By Hakeem Jimoh

One of the major hypes in nutrition in recent years has been about ‘supperfoods’. The Macmillan Dictionary defines ‘superfood’ as a food that is considered to be very good for your health and that may even help some medical conditions.


The Oxford Dictionary definition states a superfood is “a nutrient-rich food considered to be especially beneficial for health and well-being”.

Many recent superfood lists contain common food choices whose nutritional value has been long recognised as exceptional. Examples of these would be berries, nuts and seeds in general, dark green vegetables (such as spinach, kale, collard greens, Swiss chard, Brussels sprouts, and broccoli), citrus fruits, vegetables with bright, dark, or intense colours (such as beets and their greens, and sweet potatoes), many legumes (peanuts,lentils, beans, raw cocoa), and whole grains as a group. Almost all of the mentioned superfoods are vegetarian per se. There are just non-vegetarian superfoods like few fatty fish such as salmon, mackerel, and sardines.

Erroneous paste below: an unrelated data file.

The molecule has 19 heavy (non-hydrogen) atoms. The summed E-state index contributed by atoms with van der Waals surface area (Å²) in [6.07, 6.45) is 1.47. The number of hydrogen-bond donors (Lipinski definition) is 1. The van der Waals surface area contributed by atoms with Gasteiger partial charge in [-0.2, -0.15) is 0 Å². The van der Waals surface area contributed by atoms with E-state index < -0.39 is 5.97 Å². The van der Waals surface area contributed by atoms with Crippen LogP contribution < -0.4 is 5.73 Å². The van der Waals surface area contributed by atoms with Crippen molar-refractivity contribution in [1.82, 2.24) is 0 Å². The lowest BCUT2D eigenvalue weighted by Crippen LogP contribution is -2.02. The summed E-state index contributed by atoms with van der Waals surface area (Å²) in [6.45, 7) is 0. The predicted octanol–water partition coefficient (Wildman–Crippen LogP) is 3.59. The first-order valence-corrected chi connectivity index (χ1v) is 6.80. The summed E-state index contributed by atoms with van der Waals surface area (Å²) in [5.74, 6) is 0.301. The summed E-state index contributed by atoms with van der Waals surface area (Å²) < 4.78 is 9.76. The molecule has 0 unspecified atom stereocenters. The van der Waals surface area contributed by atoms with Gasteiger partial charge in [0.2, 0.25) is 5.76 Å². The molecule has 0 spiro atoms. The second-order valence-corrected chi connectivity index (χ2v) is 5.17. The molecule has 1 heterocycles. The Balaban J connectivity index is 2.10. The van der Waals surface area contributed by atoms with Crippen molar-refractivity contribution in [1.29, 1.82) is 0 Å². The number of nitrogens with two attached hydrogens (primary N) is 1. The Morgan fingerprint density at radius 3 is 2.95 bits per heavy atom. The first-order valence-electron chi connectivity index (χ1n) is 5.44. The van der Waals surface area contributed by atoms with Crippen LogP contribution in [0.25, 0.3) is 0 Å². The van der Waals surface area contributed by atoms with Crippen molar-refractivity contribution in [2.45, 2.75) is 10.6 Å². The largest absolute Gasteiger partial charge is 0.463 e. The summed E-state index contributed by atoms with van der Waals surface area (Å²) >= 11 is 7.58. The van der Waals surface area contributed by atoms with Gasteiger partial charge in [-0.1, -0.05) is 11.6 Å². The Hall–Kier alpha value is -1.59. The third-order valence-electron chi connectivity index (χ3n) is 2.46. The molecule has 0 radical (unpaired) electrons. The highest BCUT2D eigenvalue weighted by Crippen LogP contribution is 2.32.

In Africa, we know a whole range of foods with apparent super health benefits. Only that we do not make a big fuss about it and we are not marketing them like their equivalents mostly in Western countries.Funny enough, Western superfoods are looking increasingly now to Africa.

People over there are paying an arm and a leg for a small portion, while we are hardly having time for those.In Germany I coincidentally passed by an entire shop only for Moringa products.

In West Africa, many people have forgotten about the Moringa benefits known for centuries and wonder why Moringa trees are in their backyard. Tradition aside, are any of these plants and foods actually good for us? Many studies have confirmed the benefits of superfoods.

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